The campaign for 2017 begins now, because we have to do better for everyone.

Looking at the big policy picture

(This was originally posted at The Standard.)

Despite John Key’s key message du jour, the parties of the Opposition are talking policy. A (totally unscientific) look at party websites reveals Labour and the Greens have put out hundreds of pages of policy information – compared to National’s 26.

But a word count isn’t really proof of anything more than a party’s ability to get someone to churn out copy. And even having a lot of policies isn’t proof of a real plan to improve the lives of all New Zealanders. When all you give is a few scattered bullet points detailing short-term quick fixes

So what do Labour’s policy releases to date tell us about their plan?

The Best Start package including extended paid parental leave makes sure every newborn’s basic needs can be met. Upgrading schools and extending free GP visits carries them through childhood, indrier, warmer houses which their parents can afford to heat thanks to lower power prices. They’ll be able to afford to go to university, or get a secure apprenticeship if that’s what they want to do with their lives. And once they start work they’ll be paid a fair wage for their labour, their basic rights will be protected, they’ll be able to afford a home of their own if they want one, and in time they can get support and take the time to stay at home with their own babies if they have them.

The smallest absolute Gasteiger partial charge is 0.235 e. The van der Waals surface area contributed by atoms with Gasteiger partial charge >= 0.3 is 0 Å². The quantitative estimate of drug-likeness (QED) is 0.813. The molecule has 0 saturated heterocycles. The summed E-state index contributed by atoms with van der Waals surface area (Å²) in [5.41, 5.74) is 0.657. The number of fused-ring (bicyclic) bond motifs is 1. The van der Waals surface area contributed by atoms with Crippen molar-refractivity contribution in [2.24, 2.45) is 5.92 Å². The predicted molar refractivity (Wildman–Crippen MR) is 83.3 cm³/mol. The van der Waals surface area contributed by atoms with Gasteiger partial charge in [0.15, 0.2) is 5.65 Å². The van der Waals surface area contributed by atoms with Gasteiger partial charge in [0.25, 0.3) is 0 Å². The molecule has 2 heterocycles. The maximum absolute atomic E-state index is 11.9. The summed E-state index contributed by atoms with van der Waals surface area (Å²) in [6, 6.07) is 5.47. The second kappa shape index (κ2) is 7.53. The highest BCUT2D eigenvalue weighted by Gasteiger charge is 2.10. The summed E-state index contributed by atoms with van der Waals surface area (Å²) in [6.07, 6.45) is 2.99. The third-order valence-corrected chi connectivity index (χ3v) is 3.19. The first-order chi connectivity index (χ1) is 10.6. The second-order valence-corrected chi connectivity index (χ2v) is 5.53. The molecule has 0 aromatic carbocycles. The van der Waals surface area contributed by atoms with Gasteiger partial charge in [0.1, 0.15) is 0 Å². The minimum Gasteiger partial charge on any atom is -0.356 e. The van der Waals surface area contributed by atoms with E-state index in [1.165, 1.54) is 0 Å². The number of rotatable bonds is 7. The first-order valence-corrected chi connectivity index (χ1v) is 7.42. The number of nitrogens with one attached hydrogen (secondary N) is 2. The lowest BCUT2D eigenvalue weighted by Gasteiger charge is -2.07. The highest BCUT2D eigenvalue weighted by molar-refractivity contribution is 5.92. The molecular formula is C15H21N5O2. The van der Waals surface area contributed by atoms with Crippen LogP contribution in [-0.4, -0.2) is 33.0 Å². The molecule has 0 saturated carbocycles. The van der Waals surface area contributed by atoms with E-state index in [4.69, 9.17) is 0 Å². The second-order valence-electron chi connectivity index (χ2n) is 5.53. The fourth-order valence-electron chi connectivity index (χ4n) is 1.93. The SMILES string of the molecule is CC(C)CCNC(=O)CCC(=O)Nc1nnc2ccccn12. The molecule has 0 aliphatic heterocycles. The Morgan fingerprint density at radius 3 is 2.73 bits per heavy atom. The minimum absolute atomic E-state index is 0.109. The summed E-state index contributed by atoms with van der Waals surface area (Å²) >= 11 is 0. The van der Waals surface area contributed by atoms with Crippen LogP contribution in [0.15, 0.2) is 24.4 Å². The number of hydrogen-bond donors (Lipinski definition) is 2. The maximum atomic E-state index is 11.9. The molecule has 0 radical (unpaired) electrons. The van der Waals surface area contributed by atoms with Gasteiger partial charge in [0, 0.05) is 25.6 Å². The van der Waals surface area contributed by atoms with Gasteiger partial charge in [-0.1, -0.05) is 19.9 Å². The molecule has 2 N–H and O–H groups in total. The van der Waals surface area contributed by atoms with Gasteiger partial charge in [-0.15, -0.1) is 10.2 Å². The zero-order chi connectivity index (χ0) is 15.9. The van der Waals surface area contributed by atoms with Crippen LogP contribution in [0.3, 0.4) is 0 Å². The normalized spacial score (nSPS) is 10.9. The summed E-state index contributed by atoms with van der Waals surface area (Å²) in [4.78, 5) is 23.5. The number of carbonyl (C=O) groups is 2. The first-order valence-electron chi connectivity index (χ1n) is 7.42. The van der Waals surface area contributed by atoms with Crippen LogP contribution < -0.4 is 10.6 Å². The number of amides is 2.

All this in the most beautiful country in the world with a strong economy built on skills and value-added manufacturing, low unemployment and low government debt.

The Greens want to help our poorest children by investing in health, education and supporting families directly in the early weeks of a child’s life. They’ll boost early childhood education, healthcare, give kids rivers they can swim in, and rebuild our economy through green investment, digital manufacturing, and upgrading our infrastructure and transport to meet the demands of our changing world. And yes, they’ve done the numbers too.

It makes a total mockery of John Key’s claims that the Opposition are focusing on dirty politics and avoiding the policy debate. Labour and the Greens are presenting smart, practical, but ambitious ideas which build a picture of a better, more prosperous, more caring New Zealand.

It certainly isn’t the left that’s running away from debating policies. Maybe the leader of a party deeply implicated in dragging our political discourse into the mud of tabloid attack politics should consider the beam in his own eye first.